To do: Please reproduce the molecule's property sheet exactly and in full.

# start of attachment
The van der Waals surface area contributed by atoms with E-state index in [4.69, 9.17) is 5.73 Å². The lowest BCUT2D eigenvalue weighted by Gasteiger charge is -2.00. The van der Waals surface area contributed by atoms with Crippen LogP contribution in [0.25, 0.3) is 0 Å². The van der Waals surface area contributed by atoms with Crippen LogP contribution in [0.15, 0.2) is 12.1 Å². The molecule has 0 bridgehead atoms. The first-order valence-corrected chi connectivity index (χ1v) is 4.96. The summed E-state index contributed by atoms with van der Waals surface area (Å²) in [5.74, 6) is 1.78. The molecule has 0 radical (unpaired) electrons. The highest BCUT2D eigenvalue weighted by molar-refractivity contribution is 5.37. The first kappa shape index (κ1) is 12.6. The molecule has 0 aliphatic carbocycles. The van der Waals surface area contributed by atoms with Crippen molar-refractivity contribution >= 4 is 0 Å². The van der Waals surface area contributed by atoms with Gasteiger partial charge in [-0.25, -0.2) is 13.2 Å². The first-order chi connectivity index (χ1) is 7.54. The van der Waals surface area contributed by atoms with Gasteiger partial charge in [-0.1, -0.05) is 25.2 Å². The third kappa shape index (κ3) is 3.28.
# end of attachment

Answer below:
The van der Waals surface area contributed by atoms with E-state index in [4.69, 9.17) is 5.73 Å². The lowest BCUT2D eigenvalue weighted by Gasteiger charge is -2.00. The van der Waals surface area contributed by atoms with Crippen LogP contribution in [0.25, 0.3) is 0 Å². The van der Waals surface area contributed by atoms with Crippen LogP contribution in [0.15, 0.2) is 12.1 Å². The molecule has 0 bridgehead atoms. The first-order valence-corrected chi connectivity index (χ1v) is 4.96. The summed E-state index contributed by atoms with van der Waals surface area (Å²) in [5.74, 6) is 1.78. The molecule has 0 radical (unpaired) electrons. The highest BCUT2D eigenvalue weighted by molar-refractivity contribution is 5.37. The first kappa shape index (κ1) is 12.6. The molecule has 0 aliphatic carbocycles. The van der Waals surface area contributed by atoms with Crippen molar-refractivity contribution >= 4 is 0 Å². The van der Waals surface area contributed by atoms with Gasteiger partial charge in [-0.25, -0.2) is 13.2 Å². The first-order chi connectivity index (χ1) is 7.54. The van der Waals surface area contributed by atoms with Gasteiger partial charge in [-0.1, -0.05) is 25.2 Å². The third kappa shape index (κ3) is 3.28.